A capital gain occurs when you sell a house or other asset for more money than you bought for it; this additional money is then liable to capital gains tax. Depending on how long you held the asset, this tax rate changes. A short-term gain is one that is taxed at the same rate as your income tax if you held the asset for less than a year.
In contrast, the IRS refers to this capital gain as a long-term gain if you held your assets for more than a year and will tax you for the 2022 tax year at one of three rates.
- Your capital gains tax rate is 0% if your taxable income was $41,675 or less.
- The rate is 15% if your taxable income fell between $41,676 and $459,750.
- The rate is 20% if your taxable income was greater than $459,750.
None of the higher rate exceptions listed by the IRS presently apply to cryptocurrencies.
Then there are losses of capital. When you sell an asset for less than you purchased for it, you suffer a capital loss. Many investors who have held bitcoin from the beginning of last year are probably currently sitting on a sizable capital loss. If you sell your cryptocurrency at a loss, the loss can be applied to other capital gains in the current tax year and possibly in the following ones as well. Up to $3,000 of your capital losses (or $1,500 if you’re married, filing separately) may be subtracted from your taxable income if they outweigh your gains. Any remaining unapplied losses may also be carried over and used in a subsequent tax year.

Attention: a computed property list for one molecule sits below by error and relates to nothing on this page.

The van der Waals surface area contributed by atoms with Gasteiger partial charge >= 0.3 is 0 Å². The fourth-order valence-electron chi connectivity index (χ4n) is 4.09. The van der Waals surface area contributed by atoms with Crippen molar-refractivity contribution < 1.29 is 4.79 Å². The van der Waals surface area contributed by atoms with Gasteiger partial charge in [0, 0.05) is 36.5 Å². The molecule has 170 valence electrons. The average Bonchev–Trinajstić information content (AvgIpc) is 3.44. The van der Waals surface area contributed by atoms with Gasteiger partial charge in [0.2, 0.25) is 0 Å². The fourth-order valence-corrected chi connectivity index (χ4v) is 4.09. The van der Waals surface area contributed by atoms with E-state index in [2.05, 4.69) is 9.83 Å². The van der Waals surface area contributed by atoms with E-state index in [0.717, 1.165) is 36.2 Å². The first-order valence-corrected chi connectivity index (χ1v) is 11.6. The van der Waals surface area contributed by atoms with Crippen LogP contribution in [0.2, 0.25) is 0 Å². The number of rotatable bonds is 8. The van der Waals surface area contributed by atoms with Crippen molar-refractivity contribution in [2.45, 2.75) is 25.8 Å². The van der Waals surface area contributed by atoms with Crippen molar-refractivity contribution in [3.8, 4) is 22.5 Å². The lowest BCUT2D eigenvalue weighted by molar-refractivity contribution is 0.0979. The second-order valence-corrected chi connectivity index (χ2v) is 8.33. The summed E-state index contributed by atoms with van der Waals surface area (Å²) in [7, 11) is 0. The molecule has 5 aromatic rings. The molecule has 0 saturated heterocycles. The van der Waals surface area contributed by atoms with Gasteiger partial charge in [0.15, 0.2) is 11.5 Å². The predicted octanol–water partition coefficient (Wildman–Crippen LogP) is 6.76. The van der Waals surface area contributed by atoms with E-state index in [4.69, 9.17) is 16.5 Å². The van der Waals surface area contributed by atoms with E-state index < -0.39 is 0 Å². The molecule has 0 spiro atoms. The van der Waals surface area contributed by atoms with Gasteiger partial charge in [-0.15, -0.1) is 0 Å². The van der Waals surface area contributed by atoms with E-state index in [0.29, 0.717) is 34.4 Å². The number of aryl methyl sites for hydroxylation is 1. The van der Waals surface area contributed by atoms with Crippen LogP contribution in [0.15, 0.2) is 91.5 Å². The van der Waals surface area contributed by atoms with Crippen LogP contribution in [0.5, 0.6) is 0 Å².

Can you sell coins, file a loss claim, and then buy them again immediately away?
In theory, absolutely. This is one benefit of the IRS treating cryptocurrency as a property as opposed to a stock.
According to the IRS’s “wash sale rule,” investors cannot deduct losses from their taxable income as capital losses if they sell a security at a loss and then buy another that is “substantially identical” within 30 days of the sale. Consider this the IRS’s attempt to deter people from manipulating the tax loss harvesting procedure by preventing a large number of transactions (and ensuing market instability).